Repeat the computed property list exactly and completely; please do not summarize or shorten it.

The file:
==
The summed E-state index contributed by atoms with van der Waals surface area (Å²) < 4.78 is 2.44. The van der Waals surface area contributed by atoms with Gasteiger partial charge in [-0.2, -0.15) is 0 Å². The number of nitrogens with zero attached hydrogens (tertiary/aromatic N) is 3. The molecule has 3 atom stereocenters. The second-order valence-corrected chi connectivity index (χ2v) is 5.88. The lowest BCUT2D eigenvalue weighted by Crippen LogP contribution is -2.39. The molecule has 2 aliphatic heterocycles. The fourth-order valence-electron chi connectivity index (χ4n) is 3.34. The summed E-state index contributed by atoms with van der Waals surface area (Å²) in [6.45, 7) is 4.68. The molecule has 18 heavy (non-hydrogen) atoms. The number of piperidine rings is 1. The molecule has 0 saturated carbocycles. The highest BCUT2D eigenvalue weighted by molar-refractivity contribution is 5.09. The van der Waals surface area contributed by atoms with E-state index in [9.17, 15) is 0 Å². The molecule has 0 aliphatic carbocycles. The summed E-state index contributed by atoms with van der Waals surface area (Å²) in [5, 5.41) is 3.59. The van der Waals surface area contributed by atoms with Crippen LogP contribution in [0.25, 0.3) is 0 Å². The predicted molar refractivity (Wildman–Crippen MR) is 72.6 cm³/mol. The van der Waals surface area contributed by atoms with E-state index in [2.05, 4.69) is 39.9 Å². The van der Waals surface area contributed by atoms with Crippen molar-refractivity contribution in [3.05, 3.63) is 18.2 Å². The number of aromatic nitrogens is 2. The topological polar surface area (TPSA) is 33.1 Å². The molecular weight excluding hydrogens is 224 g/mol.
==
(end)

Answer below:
The summed E-state index contributed by atoms with van der Waals surface area (Å²) < 4.78 is 2.44. The van der Waals surface area contributed by atoms with Gasteiger partial charge in [-0.2, -0.15) is 0 Å². The number of nitrogens with zero attached hydrogens (tertiary/aromatic N) is 3. The molecule has 3 atom stereocenters. The second-order valence-corrected chi connectivity index (χ2v) is 5.88. The lowest BCUT2D eigenvalue weighted by Crippen LogP contribution is -2.39. The molecule has 2 aliphatic heterocycles. The fourth-order valence-electron chi connectivity index (χ4n) is 3.34. The summed E-state index contributed by atoms with van der Waals surface area (Å²) in [6.45, 7) is 4.68. The molecule has 18 heavy (non-hydrogen) atoms. The number of piperidine rings is 1. The molecule has 0 saturated carbocycles. The highest BCUT2D eigenvalue weighted by molar-refractivity contribution is 5.09. The van der Waals surface area contributed by atoms with E-state index in [9.17, 15) is 0 Å². The molecule has 0 aliphatic carbocycles. The summed E-state index contributed by atoms with van der Waals surface area (Å²) in [5, 5.41) is 3.59. The van der Waals surface area contributed by atoms with Crippen LogP contribution in [0.25, 0.3) is 0 Å². The predicted molar refractivity (Wildman–Crippen MR) is 72.6 cm³/mol. The van der Waals surface area contributed by atoms with E-state index in [2.05, 4.69) is 39.9 Å². The van der Waals surface area contributed by atoms with Crippen molar-refractivity contribution in [3.05, 3.63) is 18.2 Å². The number of aromatic nitrogens is 2. The topological polar surface area (TPSA) is 33.1 Å². The molecular weight excluding hydrogens is 224 g/mol.